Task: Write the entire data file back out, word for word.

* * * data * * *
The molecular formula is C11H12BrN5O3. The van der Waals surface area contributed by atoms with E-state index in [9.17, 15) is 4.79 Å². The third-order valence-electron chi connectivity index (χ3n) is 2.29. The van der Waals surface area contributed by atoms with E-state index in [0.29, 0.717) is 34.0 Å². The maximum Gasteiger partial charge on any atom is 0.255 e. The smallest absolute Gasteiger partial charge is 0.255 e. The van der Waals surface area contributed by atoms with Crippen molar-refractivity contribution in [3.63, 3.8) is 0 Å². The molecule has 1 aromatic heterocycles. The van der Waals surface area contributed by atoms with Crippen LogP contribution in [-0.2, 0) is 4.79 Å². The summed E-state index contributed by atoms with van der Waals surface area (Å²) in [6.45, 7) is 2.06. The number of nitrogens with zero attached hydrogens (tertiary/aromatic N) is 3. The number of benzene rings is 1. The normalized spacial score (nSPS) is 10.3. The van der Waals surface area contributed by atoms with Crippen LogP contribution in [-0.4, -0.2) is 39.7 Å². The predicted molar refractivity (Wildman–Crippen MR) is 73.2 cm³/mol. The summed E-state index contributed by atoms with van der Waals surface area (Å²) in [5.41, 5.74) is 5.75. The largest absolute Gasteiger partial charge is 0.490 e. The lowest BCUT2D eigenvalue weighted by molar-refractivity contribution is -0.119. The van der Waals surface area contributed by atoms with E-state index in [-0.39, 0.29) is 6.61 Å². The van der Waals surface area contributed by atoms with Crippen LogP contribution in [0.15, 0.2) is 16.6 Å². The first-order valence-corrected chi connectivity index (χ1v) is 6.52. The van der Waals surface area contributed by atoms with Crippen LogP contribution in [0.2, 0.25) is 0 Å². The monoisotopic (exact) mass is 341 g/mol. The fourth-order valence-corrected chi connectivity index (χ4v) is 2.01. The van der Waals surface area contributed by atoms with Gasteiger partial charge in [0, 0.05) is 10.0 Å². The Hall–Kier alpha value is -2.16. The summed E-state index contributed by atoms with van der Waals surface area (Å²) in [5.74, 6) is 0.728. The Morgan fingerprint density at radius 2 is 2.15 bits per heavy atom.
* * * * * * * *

The molecular formula is C11H12BrN5O3. The van der Waals surface area contributed by atoms with E-state index in [9.17, 15) is 4.79 Å². The third-order valence-electron chi connectivity index (χ3n) is 2.29. The van der Waals surface area contributed by atoms with E-state index in [0.29, 0.717) is 34.0 Å². The maximum Gasteiger partial charge on any atom is 0.255 e. The smallest absolute Gasteiger partial charge is 0.255 e. The van der Waals surface area contributed by atoms with Crippen molar-refractivity contribution in [3.63, 3.8) is 0 Å². The molecule has 1 aromatic heterocycles. The van der Waals surface area contributed by atoms with Crippen LogP contribution in [-0.2, 0) is 4.79 Å². The summed E-state index contributed by atoms with van der Waals surface area (Å²) in [6.45, 7) is 2.06. The number of nitrogens with zero attached hydrogens (tertiary/aromatic N) is 3. The number of benzene rings is 1. The normalized spacial score (nSPS) is 10.3. The van der Waals surface area contributed by atoms with Crippen LogP contribution in [-0.4, -0.2) is 39.7 Å². The predicted molar refractivity (Wildman–Crippen MR) is 73.2 cm³/mol. The summed E-state index contributed by atoms with van der Waals surface area (Å²) in [5.41, 5.74) is 5.75. The largest absolute Gasteiger partial charge is 0.490 e. The lowest BCUT2D eigenvalue weighted by molar-refractivity contribution is -0.119. The van der Waals surface area contributed by atoms with E-state index in [-0.39, 0.29) is 6.61 Å². The van der Waals surface area contributed by atoms with Crippen LogP contribution in [0.15, 0.2) is 16.6 Å². The first-order valence-corrected chi connectivity index (χ1v) is 6.52. The van der Waals surface area contributed by atoms with Crippen LogP contribution in [0.2, 0.25) is 0 Å². The monoisotopic (exact) mass is 341 g/mol. The fourth-order valence-corrected chi connectivity index (χ4v) is 2.01. The van der Waals surface area contributed by atoms with Gasteiger partial charge in [0, 0.05) is 10.0 Å². The Hall–Kier alpha value is -2.16. The summed E-state index contributed by atoms with van der Waals surface area (Å²) in [5.74, 6) is 0.728. The Morgan fingerprint density at radius 2 is 2.15 bits per heavy atom.